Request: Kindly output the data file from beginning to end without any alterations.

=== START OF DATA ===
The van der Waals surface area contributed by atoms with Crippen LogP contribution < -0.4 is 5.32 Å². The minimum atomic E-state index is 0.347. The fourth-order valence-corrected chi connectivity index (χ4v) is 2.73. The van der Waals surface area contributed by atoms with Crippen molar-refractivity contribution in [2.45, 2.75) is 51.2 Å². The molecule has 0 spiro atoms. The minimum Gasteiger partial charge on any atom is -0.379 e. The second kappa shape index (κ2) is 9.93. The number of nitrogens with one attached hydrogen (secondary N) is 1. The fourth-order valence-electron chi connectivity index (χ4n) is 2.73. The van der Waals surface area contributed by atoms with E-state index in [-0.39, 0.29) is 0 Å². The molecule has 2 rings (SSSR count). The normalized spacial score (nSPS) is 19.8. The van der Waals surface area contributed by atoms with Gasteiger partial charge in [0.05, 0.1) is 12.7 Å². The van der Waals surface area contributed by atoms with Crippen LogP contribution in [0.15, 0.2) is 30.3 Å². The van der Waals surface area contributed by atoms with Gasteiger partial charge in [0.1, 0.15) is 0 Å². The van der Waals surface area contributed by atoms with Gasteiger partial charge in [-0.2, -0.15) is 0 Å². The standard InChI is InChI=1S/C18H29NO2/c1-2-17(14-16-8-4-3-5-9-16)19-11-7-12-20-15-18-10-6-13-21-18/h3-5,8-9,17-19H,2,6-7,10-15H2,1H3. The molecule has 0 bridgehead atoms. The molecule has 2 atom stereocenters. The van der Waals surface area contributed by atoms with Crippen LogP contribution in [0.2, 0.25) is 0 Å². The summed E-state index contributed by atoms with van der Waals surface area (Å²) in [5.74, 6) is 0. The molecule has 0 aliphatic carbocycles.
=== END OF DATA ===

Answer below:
The van der Waals surface area contributed by atoms with Crippen LogP contribution < -0.4 is 5.32 Å². The minimum atomic E-state index is 0.347. The fourth-order valence-corrected chi connectivity index (χ4v) is 2.73. The van der Waals surface area contributed by atoms with Crippen molar-refractivity contribution in [2.45, 2.75) is 51.2 Å². The molecule has 0 spiro atoms. The minimum Gasteiger partial charge on any atom is -0.379 e. The second kappa shape index (κ2) is 9.93. The number of nitrogens with one attached hydrogen (secondary N) is 1. The fourth-order valence-electron chi connectivity index (χ4n) is 2.73. The van der Waals surface area contributed by atoms with E-state index in [-0.39, 0.29) is 0 Å². The molecule has 2 rings (SSSR count). The normalized spacial score (nSPS) is 19.8. The van der Waals surface area contributed by atoms with Gasteiger partial charge in [0.05, 0.1) is 12.7 Å². The van der Waals surface area contributed by atoms with Crippen LogP contribution in [0.15, 0.2) is 30.3 Å². The van der Waals surface area contributed by atoms with Gasteiger partial charge in [0.1, 0.15) is 0 Å². The van der Waals surface area contributed by atoms with Gasteiger partial charge in [-0.2, -0.15) is 0 Å². The standard InChI is InChI=1S/C18H29NO2/c1-2-17(14-16-8-4-3-5-9-16)19-11-7-12-20-15-18-10-6-13-21-18/h3-5,8-9,17-19H,2,6-7,10-15H2,1H3. The molecule has 0 bridgehead atoms. The molecule has 2 atom stereocenters. The van der Waals surface area contributed by atoms with Crippen LogP contribution in [0.2, 0.25) is 0 Å². The summed E-state index contributed by atoms with van der Waals surface area (Å²) in [5.74, 6) is 0. The molecule has 0 aliphatic carbocycles.